Dig­i­tal Index data sug­gests that mar­keters should be say­ing yes and yes. Super Bowl adver­tis­ers should con­sider the mobile video con­sump­tion trend to sup­ple­ment their tele­vi­sion expen­di­ture with incre­men­tal online video adver­tis­ing. Adver­tis­ers seek­ing more tar­geted vehi­cles or those who can­not afford the Super Bowl pre­mium can tap into this mar­ket­ing moment online and cap­i­tal­ize on the dig­i­tal channel’s great tar­get­ing, low cost per mille (or cost per impres­sion), and afflu­ent audi­ence. We know that mobile adver­tis­ing is still com­plex, but the prices remain rel­a­tively low while the audi­ence is grow­ing and is proven to spend more. U.S. adver­tis­ers spent 180 bil­lion dol­lars in 2012, but directed only 2% of that spend into mobile adver­tis­ing (Source: eMar­keter World­wide Ad Spend­ing Fore­cast, Jan­u­ary 2013).

Mobile Video Graph

Super Bowl adver­tis­ers will see a 20% increase in web traf­fic and the bump in vis­its will last about a week

Vis­its and page views to com­pa­nies that adver­tise on TV dur­ing the Super Bowl show a 20% increase in vis­its on the day of the game and main­tain higher than aver­age traf­fic for a week fol­low­ing the game.  How­ever, by the fol­low­ing week, all is for­got­ten and traf­fic returns to its nor­mal levels.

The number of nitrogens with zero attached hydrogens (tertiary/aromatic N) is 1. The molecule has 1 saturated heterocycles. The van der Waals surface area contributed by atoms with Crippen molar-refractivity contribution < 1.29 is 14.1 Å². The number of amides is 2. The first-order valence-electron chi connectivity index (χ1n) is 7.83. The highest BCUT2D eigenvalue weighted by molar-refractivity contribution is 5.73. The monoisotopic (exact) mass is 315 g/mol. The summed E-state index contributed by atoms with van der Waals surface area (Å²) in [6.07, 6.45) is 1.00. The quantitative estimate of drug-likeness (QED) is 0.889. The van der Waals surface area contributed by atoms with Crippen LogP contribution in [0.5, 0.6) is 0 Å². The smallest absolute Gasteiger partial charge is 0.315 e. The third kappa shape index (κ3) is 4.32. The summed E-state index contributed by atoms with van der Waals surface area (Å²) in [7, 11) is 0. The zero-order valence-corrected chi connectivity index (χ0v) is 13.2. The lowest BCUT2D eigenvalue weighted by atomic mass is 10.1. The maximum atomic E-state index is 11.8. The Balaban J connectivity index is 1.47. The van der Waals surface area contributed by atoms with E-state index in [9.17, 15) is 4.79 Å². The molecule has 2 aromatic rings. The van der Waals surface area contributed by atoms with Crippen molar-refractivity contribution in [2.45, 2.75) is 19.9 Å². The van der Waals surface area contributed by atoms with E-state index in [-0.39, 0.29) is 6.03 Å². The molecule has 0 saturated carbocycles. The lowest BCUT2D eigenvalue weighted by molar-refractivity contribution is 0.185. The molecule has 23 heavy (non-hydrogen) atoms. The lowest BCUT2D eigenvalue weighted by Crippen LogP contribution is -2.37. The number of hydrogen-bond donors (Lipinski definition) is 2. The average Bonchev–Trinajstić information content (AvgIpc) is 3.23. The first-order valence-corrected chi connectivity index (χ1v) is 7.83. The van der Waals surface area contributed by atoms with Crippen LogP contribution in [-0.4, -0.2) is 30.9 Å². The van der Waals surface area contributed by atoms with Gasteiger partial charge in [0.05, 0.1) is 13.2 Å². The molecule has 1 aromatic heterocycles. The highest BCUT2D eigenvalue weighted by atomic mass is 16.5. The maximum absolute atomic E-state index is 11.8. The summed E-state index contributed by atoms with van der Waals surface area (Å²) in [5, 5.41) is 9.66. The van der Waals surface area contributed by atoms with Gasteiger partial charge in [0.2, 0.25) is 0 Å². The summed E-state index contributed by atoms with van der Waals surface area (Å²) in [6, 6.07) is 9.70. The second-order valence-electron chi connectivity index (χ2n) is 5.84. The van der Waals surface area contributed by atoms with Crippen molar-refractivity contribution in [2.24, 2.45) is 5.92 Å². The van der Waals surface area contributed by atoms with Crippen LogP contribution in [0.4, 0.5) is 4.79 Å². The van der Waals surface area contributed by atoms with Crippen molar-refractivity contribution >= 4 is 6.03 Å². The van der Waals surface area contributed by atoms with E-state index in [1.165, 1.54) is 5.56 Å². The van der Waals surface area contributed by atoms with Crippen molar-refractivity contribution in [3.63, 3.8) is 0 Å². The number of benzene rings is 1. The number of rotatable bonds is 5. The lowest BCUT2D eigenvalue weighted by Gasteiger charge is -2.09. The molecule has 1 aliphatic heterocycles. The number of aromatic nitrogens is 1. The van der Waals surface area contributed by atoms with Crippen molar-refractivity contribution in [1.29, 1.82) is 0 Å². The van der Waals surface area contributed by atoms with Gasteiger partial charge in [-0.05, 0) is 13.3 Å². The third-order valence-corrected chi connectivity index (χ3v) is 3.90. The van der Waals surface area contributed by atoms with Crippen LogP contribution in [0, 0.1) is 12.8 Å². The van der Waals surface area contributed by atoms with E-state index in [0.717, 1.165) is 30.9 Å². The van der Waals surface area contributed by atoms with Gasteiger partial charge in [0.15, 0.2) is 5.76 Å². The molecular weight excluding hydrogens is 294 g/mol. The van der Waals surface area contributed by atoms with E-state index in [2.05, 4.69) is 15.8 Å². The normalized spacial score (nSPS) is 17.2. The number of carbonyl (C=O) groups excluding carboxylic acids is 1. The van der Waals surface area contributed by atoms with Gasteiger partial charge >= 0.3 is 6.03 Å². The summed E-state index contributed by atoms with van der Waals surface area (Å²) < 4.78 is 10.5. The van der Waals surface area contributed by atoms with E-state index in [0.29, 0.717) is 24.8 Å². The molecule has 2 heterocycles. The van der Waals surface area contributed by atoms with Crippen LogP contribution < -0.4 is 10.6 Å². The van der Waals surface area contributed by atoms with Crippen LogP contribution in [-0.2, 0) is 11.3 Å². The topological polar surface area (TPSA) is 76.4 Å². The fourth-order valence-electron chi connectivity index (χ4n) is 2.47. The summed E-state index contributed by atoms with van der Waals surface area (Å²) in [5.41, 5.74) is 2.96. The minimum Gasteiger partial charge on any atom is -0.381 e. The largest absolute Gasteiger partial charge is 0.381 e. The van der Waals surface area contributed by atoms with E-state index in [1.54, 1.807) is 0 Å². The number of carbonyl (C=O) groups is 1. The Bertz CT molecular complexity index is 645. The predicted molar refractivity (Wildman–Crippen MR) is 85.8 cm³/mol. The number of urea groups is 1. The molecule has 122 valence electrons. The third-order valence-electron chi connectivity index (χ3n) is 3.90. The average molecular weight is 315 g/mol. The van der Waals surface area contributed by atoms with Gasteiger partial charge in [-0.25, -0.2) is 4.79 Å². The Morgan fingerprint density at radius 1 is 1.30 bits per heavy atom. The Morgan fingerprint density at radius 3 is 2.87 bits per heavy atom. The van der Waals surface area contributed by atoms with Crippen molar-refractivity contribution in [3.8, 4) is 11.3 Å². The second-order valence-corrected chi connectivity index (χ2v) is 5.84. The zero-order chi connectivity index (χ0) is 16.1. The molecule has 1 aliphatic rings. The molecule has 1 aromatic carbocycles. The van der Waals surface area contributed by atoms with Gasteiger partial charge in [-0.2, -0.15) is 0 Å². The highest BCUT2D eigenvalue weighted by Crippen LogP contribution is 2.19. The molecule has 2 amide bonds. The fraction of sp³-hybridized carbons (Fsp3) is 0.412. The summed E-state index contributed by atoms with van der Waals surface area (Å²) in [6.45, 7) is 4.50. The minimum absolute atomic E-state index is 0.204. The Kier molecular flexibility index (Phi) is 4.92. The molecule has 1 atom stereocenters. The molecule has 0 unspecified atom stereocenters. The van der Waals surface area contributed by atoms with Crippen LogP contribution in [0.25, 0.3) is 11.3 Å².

This chart shows vis­its lead­ing up to and fol­low­ing the Super Bowl in 2011 and 2012:

2011-2012 Super Bowl Graph

In 2012, more and more brands launched Super Bowl videos online before the game. The 2012 data in the graph above shows that traf­fic for adver­tis­ers peaked much ear­lier in the cycle prior to the Super Bowl. The week fol­low­ing the Super Bowl, how­ever, saw a lower lift of 12% more page views ver­sus 15% in 2011, and 12% more vis­its in 2012 ver­sus 23% in 2011. These find­ings indi­cate that the pre­views were more likely to pull traf­fic for­ward than increase the over­all impact. Clearly, opti­miz­ing the dig­i­tal returns from Super Bowl adver­tis­ing is still a work in progress.

Many adver­tis­ing con­ver­sa­tions revolve around the trade­offs between dig­i­tal and tra­di­tional adver­tis­ing when in fact, the most pow­er­ful for­mula comes from the com­bi­na­tion of them. As media com­pa­nies expand their dig­i­tal con­tent and ad inser­tion capa­bil­i­ties, espe­cially in the area of video and mobile, and as adver­tis­ers dial in the magic for­mula between online and offline media spend, it becomes increas­ingly clear that we can no longer think in terms of one ver­sus the other. The mar­riage of dig­i­tal and tra­di­tional media will become the ulti­mate solu­tion and will drive unprece­dented results.

Will Super Bowl adver­tis­ers be able to dial in the pre­views and extend the post-Super Bowl bump this year? Will they incor­po­rate online and offline cam­paigns more effec­tively and improve the effec­tive­ness of their Super Bowl ad spend? Will adver­tis­ers get their money’s worth? A lot of these ques­tions will be top­ics of dis­cus­sions after Feb­ru­ary 3rd.  In the mean­time, we’d be inter­ested in hear­ing your thoughts and predictions.